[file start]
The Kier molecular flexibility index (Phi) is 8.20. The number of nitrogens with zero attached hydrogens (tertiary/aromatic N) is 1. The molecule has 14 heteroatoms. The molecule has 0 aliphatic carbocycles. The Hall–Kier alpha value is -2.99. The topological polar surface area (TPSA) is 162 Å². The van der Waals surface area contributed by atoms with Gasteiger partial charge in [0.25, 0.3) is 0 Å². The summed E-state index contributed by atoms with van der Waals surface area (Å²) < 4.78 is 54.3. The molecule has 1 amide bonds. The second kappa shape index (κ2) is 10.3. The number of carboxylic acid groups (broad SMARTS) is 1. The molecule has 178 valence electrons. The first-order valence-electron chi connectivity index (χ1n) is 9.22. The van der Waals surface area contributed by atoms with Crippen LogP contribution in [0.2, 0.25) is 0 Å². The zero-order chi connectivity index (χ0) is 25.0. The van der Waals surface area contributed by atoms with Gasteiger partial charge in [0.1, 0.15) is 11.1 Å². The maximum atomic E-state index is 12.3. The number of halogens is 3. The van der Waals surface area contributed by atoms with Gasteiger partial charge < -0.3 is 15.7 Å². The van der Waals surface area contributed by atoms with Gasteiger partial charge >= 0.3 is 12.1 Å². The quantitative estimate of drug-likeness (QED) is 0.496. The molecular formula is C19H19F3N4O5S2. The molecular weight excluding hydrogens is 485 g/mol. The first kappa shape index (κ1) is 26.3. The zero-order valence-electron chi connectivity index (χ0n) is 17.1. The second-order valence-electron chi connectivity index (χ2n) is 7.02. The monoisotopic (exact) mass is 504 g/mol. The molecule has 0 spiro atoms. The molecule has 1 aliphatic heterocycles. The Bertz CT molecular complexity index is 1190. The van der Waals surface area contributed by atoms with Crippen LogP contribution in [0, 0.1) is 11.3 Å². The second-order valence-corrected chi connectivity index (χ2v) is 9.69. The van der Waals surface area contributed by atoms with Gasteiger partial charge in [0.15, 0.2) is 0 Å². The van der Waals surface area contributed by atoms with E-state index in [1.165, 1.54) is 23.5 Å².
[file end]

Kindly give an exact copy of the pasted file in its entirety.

The Kier molecular flexibility index (Phi) is 8.20. The number of nitrogens with zero attached hydrogens (tertiary/aromatic N) is 1. The molecule has 14 heteroatoms. The molecule has 0 aliphatic carbocycles. The Hall–Kier alpha value is -2.99. The topological polar surface area (TPSA) is 162 Å². The van der Waals surface area contributed by atoms with Gasteiger partial charge in [0.25, 0.3) is 0 Å². The summed E-state index contributed by atoms with van der Waals surface area (Å²) < 4.78 is 54.3. The molecule has 1 amide bonds. The second kappa shape index (κ2) is 10.3. The number of carboxylic acid groups (broad SMARTS) is 1. The molecule has 178 valence electrons. The first-order valence-electron chi connectivity index (χ1n) is 9.22. The van der Waals surface area contributed by atoms with Crippen LogP contribution in [0.2, 0.25) is 0 Å². The zero-order chi connectivity index (χ0) is 25.0. The van der Waals surface area contributed by atoms with Gasteiger partial charge in [0.1, 0.15) is 11.1 Å². The maximum atomic E-state index is 12.3. The number of halogens is 3. The van der Waals surface area contributed by atoms with Gasteiger partial charge < -0.3 is 15.7 Å². The van der Waals surface area contributed by atoms with Gasteiger partial charge >= 0.3 is 12.1 Å². The quantitative estimate of drug-likeness (QED) is 0.496. The molecular formula is C19H19F3N4O5S2. The molecular weight excluding hydrogens is 485 g/mol. The first kappa shape index (κ1) is 26.3. The zero-order valence-electron chi connectivity index (χ0n) is 17.1. The second-order valence-electron chi connectivity index (χ2n) is 7.02. The monoisotopic (exact) mass is 504 g/mol. The molecule has 0 spiro atoms. The molecule has 1 aliphatic heterocycles. The Bertz CT molecular complexity index is 1190. The van der Waals surface area contributed by atoms with Crippen LogP contribution in [0, 0.1) is 11.3 Å². The second-order valence-corrected chi connectivity index (χ2v) is 9.69. The van der Waals surface area contributed by atoms with Gasteiger partial charge in [0.15, 0.2) is 0 Å². The van der Waals surface area contributed by atoms with E-state index in [1.165, 1.54) is 23.5 Å².